How Can You Not Drive? YOU CAN! DRIVE!


Few youths with foster care experience acquire a driver’s license given the absence of dedicated caregivers able to provide the resources to learn to drive. Lacking a driver’s license leaves these youths dependent on public transportation or friends who can drive, as well as limited in getting to school, work, or appointments. These barriers are unacceptable given the strong evidentiary link between poorer mental health outcomes and inconsistent access to healthcare systems, education, employment, and housing throughout life among youths in foster care who were exposed to caregiver neglect and/or abuse (Fryar et al., 2017). Disrupting the continued inequities imposed by childhood trauma histories is a public health priority. This manuscript will confront the complexities of driver licensure among youths with foster care histories.


Driver’s license acquisition improves mobility and impacts social determinants. Youths with a driver’s license were more likely to be employed, have a higher personal or household income, and higher educational achievement than non-drivers (Le Vine & Polak, 2014). High school seniors who reported no weekly earnings were almost three times (2.8) more likely to be non-drivers than those who reported a weekly income (Shults et al., 2016). Additionally, associations found between driving and psychological well-being among youths in foster care (Berridge, 2017) and non-foster-care peers (Audrey & Langford, 2014) suggest that driver’s license acquisition could mediate or moderate pathways between social determinants and health outcomes. Youths with foster care experience who do not have a driver’s license have a more difficult time finding and keeping employment (Shults et al., 2016), attending school, accessing healthcare (Collins & Thomas, 2018), and maintaining social networks (Syed et al., 2013).

Disruptions in access to social networks is problematic given its role in healthy development. Access to social networks has been associated with reductions in problem behaviors, improved social-emotional competence, and resilience during foster care (Sanders et al., 2017). Benefits associated with engagement with others is developmentally rooted in cognitive, emotional, and social gains noted in infancy afforded by locomotion and achievement of independent mobility (Anderson et al., 2013). Opportunities to engage with one’s environment confers a bidirectional effect with locomotion supporting development and development supporting locomotion (Anderson et al., 2013).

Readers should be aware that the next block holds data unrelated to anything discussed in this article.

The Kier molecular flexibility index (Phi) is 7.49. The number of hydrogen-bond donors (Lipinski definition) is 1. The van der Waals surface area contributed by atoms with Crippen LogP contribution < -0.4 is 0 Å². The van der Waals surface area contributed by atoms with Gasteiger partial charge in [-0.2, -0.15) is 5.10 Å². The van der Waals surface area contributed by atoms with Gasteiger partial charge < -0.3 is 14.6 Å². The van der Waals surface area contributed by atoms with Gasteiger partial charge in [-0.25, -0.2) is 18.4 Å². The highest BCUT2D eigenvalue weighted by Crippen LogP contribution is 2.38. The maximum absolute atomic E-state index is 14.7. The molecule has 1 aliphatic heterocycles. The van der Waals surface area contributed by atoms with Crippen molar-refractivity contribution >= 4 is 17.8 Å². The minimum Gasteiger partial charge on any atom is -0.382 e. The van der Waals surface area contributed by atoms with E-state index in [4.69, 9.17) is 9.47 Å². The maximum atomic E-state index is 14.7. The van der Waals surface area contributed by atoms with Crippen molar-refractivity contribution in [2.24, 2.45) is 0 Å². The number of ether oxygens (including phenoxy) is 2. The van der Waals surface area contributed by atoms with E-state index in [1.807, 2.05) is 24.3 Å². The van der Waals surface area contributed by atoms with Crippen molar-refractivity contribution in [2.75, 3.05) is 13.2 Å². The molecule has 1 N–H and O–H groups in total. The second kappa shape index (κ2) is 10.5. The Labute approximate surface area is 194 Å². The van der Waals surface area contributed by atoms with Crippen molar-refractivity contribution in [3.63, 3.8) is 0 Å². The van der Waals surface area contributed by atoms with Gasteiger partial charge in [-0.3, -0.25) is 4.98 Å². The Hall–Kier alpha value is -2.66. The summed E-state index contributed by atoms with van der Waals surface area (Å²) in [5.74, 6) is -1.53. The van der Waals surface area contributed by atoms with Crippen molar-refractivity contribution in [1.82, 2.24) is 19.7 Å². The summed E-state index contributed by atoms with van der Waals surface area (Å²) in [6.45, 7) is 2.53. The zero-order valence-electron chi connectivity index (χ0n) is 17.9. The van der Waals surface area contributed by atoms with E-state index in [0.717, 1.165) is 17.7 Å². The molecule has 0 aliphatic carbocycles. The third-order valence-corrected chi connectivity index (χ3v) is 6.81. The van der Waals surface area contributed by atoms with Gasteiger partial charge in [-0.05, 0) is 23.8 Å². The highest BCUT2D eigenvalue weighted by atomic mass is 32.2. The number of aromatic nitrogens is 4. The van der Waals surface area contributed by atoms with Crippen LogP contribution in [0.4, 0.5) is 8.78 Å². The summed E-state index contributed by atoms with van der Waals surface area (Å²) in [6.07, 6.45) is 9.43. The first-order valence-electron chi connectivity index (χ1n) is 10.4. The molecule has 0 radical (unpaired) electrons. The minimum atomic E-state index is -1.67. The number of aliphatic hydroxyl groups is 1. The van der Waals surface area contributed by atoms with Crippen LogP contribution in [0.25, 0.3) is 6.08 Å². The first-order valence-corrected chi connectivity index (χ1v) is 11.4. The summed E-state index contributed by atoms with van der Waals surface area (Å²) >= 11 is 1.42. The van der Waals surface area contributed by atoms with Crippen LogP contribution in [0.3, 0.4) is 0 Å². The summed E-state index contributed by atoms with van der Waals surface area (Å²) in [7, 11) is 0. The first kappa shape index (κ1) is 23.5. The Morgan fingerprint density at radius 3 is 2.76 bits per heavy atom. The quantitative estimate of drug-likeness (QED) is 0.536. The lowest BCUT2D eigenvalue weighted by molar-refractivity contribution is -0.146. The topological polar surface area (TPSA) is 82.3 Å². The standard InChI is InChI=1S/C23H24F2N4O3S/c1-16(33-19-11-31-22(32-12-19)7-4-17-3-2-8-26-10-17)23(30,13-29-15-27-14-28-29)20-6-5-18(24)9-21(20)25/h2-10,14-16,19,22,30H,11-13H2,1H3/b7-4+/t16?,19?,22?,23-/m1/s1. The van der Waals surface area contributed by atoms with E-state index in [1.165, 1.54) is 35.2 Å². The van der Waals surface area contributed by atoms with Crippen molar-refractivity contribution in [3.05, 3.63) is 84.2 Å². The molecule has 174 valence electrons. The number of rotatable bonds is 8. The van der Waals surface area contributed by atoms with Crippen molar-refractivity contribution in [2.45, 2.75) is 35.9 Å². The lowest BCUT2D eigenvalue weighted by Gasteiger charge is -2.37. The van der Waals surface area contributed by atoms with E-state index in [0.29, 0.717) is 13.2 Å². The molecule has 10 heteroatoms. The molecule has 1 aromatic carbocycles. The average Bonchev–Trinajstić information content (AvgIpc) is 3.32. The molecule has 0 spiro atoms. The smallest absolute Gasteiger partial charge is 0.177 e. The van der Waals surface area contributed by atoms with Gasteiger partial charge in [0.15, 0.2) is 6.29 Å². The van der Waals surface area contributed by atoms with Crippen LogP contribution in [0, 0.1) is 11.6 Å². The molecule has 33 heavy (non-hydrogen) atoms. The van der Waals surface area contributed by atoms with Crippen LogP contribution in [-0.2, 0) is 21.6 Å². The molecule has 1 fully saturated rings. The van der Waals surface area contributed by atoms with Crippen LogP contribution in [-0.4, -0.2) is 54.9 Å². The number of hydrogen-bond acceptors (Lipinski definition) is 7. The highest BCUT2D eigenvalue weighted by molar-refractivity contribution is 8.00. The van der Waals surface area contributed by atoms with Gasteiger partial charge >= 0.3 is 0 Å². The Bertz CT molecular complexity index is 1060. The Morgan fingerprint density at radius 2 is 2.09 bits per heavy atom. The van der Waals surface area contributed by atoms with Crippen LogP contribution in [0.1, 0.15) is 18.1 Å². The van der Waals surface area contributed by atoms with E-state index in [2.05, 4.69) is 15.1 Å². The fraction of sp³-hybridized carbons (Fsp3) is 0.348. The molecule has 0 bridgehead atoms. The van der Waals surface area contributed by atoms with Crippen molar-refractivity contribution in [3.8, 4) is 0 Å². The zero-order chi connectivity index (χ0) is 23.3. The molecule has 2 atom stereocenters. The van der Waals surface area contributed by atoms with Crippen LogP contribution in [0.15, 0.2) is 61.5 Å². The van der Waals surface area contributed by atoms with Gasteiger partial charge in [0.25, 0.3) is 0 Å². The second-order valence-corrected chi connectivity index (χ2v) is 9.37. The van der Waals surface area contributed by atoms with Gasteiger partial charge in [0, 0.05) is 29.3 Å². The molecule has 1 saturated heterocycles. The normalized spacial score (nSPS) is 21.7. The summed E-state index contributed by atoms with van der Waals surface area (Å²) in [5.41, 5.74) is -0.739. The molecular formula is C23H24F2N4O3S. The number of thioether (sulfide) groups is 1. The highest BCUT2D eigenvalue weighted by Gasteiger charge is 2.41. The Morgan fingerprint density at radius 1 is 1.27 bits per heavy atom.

Several gaps in licensure exist for youths in foster care. Approximately 73% of high school seniors obtain
a driver’s license in the United States (U.S.) (Atkinson, 2018), yet only 3% of 16–17-year-olds with foster
care experience obtained a driver’s license in Florida (Florida Department of Children and Families, 2013).
Although the 2014 federal Preventing Sex Trafficking and Strengthening Families Act mandated states in the U.S. to ensure youths who leave foster care have driver’s licenses (National Conference of State Legislatures: Children and Family, 2017), data to evaluate how well these priorities translate to licensure are lacking. The purpose of this study was to explore the lived experience of attempting or acquiring a driver’s license by young adults who were in or had left foster care.

Design and Methods

We used van Manen’s (1990, 2014) Phenomenology of Practice approach to answer the research question. The use of a phenomenological approach is intended to capture an experience in such a way that the description resonates with the reader and provides insight into the phenomena. The phenomenological attitude inspires us to see the meaning and essential elements of common human experiences (van Manen & van Manen, 2021). The phenomenologist seeks to describe a mystery through words untainted by familiarity and communication of themes unique to the phenomenon such that these themes make the phenomenon what it is, and without which it could not exist (van Manen, 1990). For example, attainting a birth certificate or completing driving practice hours may be details hidden within a common human experience of getting a driver’s license, often taken for granted by those not in foster care. Exploring this phenomenon with participants having foster care histories reveals these essential elements; otherwise, these details might remain hidden or taken-for-granted. A phenomenologist aims to capture elements of a common and recognized event, known as a “lived experience,” that are unique to that experience. The importance of gathering experience descriptions is not to objectify phenomena by fact; rather, examples function as devices to enable a reader to gain access to a taken-for-granted phenomenon (van Manen & van Manen, 2021). In this study, the lived experience of attempting or acquiring a driver’s license among young adults in or after leaving foster care was explored.

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